Following a subsequent appeal to this Court, in which we held that the letters submitted by 142 (later increased to 175) Perry County Negroes satisfied the requirements of 1971(e) for an 'application', the District Court entered an order appointing O. S. Burke, Esquire, Voting Referee in this case. The Referee mailed questionnaires to a group of Negroes who had already filed applications with the court. This called for the applicant's name, address, race, whether the applicant had filed an application form (and, if not, why not), and whether he had been registered. The applicants filled out the questionnaires and, in accordance with instructions thereon, mailed them to the Referee. Thereafter, the referee mailed a notice to each of the Negroes whose executed questionnaire showed that he was still not registered. This notice stated that the addressee's application would be heard in the courtroom of the Perry County Courthouse at a specified hour on September 23, 1963.2
On September 23, 1963, 97 Negro applicants presented themselves to Referee Burke at the Perry County Courthouse for the hearing. Each applicant was again required to fill out a 'Registration Application' which had been devised by Referee Burke. The questions on this mimeographed form asked for the applicant's name, address, age, and information concerning his residence, character, poll tax payments, previous attempts to register (including time, place, and reason, if given, for rejection), education, loyalty, and military service. While this 'Registration Application', was apparently designed as a means of eliciting relevant information and not as a test, it, nevertheless, required information which carried it beyond that required by the county Registrars following the trial court's injunction. But this was not all that Burke expected of the applicants. Following completion of this application, the Referee instructed the Negro applicants to write down from his oral dictation Article V of the United States Constitution.3 The applicant was then required to take what was called a 'Literacy' test. This was comprised of four questions4 about Article V, and, in answering it the applicant was permitted to refer only to what he had succeeded in writing down from the Referee's dictation. The applicant was then required to take a 'Citizenship' test requiring answers to factual questions regarding the government of Alabama and of the United States. While not a difficult test, it nevertheless went beyond the requirements of the District Court's stated order for the state registrars.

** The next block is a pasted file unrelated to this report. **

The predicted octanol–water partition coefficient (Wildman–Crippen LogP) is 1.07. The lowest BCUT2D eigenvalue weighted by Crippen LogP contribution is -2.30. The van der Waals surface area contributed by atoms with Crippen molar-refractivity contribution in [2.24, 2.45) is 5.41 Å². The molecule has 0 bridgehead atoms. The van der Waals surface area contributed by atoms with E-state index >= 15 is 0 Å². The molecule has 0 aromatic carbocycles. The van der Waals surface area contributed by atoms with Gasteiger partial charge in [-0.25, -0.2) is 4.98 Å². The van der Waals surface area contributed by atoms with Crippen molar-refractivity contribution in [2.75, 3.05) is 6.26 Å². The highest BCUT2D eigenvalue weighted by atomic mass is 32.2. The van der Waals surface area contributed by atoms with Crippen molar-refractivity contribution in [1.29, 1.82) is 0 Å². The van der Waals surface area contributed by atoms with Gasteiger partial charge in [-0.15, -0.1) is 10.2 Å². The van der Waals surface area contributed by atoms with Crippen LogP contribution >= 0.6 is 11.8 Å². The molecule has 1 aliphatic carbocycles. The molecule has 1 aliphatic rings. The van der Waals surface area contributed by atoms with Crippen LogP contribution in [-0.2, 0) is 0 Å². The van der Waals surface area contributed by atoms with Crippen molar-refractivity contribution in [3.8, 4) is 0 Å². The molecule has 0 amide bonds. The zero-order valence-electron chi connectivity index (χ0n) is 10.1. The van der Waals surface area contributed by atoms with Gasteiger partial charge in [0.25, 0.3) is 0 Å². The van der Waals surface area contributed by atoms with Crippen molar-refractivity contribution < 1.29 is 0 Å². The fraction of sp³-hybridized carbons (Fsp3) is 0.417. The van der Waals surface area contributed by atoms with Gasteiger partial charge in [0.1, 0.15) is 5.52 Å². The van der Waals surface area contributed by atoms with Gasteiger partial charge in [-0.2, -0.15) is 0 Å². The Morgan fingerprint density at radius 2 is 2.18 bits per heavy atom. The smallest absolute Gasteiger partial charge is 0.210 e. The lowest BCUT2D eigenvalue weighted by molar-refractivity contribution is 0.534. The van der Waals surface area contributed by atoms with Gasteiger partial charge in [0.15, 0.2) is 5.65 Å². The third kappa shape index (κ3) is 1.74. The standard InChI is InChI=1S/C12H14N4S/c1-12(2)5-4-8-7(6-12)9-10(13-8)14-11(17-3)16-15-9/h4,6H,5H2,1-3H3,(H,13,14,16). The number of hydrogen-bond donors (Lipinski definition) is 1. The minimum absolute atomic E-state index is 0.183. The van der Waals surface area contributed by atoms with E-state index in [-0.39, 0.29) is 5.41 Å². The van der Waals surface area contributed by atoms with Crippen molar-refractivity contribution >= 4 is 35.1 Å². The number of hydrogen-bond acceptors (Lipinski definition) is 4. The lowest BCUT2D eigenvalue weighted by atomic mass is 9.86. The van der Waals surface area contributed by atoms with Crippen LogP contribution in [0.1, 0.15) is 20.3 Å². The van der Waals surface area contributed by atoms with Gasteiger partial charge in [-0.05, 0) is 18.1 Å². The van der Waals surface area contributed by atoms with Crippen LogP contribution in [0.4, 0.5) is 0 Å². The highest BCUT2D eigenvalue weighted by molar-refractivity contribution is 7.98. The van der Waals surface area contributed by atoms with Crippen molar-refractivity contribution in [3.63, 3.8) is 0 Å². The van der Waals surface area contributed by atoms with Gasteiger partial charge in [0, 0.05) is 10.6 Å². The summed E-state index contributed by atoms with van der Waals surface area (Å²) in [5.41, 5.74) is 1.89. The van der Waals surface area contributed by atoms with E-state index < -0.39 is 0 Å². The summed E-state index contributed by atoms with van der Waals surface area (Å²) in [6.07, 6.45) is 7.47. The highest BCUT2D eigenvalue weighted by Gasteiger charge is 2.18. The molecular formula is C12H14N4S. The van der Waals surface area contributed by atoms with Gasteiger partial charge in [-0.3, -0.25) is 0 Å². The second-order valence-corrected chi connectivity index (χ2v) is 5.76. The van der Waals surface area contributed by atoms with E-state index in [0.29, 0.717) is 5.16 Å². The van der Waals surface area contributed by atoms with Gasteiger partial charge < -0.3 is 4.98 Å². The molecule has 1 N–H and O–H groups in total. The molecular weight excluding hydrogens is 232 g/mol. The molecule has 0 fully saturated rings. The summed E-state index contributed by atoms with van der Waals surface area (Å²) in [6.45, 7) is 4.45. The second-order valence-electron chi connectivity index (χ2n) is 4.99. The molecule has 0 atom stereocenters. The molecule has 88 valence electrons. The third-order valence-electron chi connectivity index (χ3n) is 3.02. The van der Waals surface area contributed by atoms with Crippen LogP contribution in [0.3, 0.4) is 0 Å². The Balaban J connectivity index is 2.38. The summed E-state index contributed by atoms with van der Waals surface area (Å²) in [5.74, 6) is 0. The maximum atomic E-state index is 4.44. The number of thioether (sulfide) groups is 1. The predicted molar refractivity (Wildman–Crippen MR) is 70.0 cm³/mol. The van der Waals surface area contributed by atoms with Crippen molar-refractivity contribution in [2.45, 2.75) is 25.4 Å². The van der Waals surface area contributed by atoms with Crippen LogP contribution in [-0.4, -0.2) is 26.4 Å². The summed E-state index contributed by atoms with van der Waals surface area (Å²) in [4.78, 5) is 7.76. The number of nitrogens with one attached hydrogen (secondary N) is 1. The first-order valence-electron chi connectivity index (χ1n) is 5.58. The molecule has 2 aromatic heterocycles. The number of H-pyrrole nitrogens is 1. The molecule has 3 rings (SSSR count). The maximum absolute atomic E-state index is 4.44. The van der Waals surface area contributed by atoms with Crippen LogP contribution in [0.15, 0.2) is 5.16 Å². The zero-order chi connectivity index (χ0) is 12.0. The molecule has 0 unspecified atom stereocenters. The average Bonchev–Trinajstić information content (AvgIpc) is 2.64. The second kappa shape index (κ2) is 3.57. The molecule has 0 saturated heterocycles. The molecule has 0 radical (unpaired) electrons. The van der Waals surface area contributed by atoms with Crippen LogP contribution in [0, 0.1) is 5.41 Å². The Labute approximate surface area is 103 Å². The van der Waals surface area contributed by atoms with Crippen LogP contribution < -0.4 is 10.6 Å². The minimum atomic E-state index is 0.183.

Between October 16th and October 23rd, 1964, Referee Burke submitted to the Court a total of 209 reports. Of these, 24 applicants were found to be qualified, 110 applicants were found to be not qualified, 60 applicants had been registered by the County Board after their applications were filed, 13 applicants did not appear for a hearing, and 2 no longer resided in Perry County. The United States filed exceptions to the Referee's findings as to 82 of the 110 applicants whom the referee had found not qualified to vote under State law. On November 2, 1964, the District Court overruled the exceptions of the United States to the Referee's reports. The order does not indicate the basis of the court's ruling. But on November 18th, it entered an order confirming the Referee's reports 'in all respects'. The basis of the Government's exceptions was that, as to the 82 applicants, it was contended that they had met all of the standards and possessed all of the qualifications enumerated in the court's original decree, and that this must be taken to indicate the trial court's determination of the qualifications theretofore used by the County Registrars 'in qualifying persons other than those of the race or color against which the pattern or practice of discrimination was found to exist'. 42 U.S.C.A. 1971(e).